Low Light Practical Night
One of the most popular activities at KPS are the practical nights when we try to have an activity that involves taking photographs in a situation where there is lots of help available for people who want to improve their photography.
Wednesday June 15 was such a night where the topic was low light photography.
A good night was had by most if not all the attendees, who photographed all manner of objects provided, all of which were in very low light. It was a great way to show that just because there isn’t much light around, photos can still be taken.
One of the set-ups provided was this globe and bowls below. The light emanating from the globe was the sole lighting source, which provides its own interest but also its own problems on how to photograph such a setting.
We have taken screen grabs of a few images from the night in Lightroom to show you some of the camera settings used to capture these pictures.
All the pictures shown were taken using Aperture Priority mode at 3200 ISO using Centre Weighted Metering
This particular image was adjusted using exposure compensation where the camera determined the exposure but the photographer over rode that exposure to obtain the effect he wanted. The ‘correct’ exposure, chosen by the camera, would show the globe far too bright but the photographer reduced the exposure using the exposure compensation dial to get the effect shown.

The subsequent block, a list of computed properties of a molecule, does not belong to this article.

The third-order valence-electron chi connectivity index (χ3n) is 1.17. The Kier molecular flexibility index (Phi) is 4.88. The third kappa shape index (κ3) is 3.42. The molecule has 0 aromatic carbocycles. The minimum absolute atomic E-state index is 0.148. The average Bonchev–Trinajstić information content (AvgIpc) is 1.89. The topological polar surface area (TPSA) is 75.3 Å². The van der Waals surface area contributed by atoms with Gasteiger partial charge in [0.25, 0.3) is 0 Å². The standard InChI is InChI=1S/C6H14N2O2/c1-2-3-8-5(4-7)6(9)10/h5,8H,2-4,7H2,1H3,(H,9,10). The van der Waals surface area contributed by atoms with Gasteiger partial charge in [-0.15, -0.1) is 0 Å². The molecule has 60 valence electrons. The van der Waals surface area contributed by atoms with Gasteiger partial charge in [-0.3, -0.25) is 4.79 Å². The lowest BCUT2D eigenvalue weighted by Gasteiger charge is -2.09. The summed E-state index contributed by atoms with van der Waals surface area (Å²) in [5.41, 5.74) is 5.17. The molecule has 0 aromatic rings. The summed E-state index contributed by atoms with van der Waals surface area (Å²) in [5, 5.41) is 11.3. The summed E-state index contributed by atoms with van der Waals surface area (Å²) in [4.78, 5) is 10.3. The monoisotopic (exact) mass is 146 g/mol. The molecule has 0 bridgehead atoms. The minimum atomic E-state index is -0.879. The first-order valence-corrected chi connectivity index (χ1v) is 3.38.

Taken solely with the light from the laptop screen, in the image below the exposure was again changed by the photographer from the camera’s suggested exposure because, as with the globe above, the camera was taking far too much notice of all the dark areas and trying to lighten the entire scene. By reducing the suggested exposure, the tones on our subject’s face now appear normal instead of washed out as would have been the case had the camera been allowed to choose the exposure.
As it was a clear night, it was a great time to try some star trail photography. The pictures below were taken between 9.15 and 9.30 pm and neither had any exposure compensation as the camera got the exposure pretty right in these two scenes as there is a good spread of tones throughout both images.
The messages here are that just because there isn’t much light around doesn’t mean that you can’t take pictures and that your camera only ever provides suggested or recommended exposures and that you can change them to suit your subject.
Another fun night at KPS.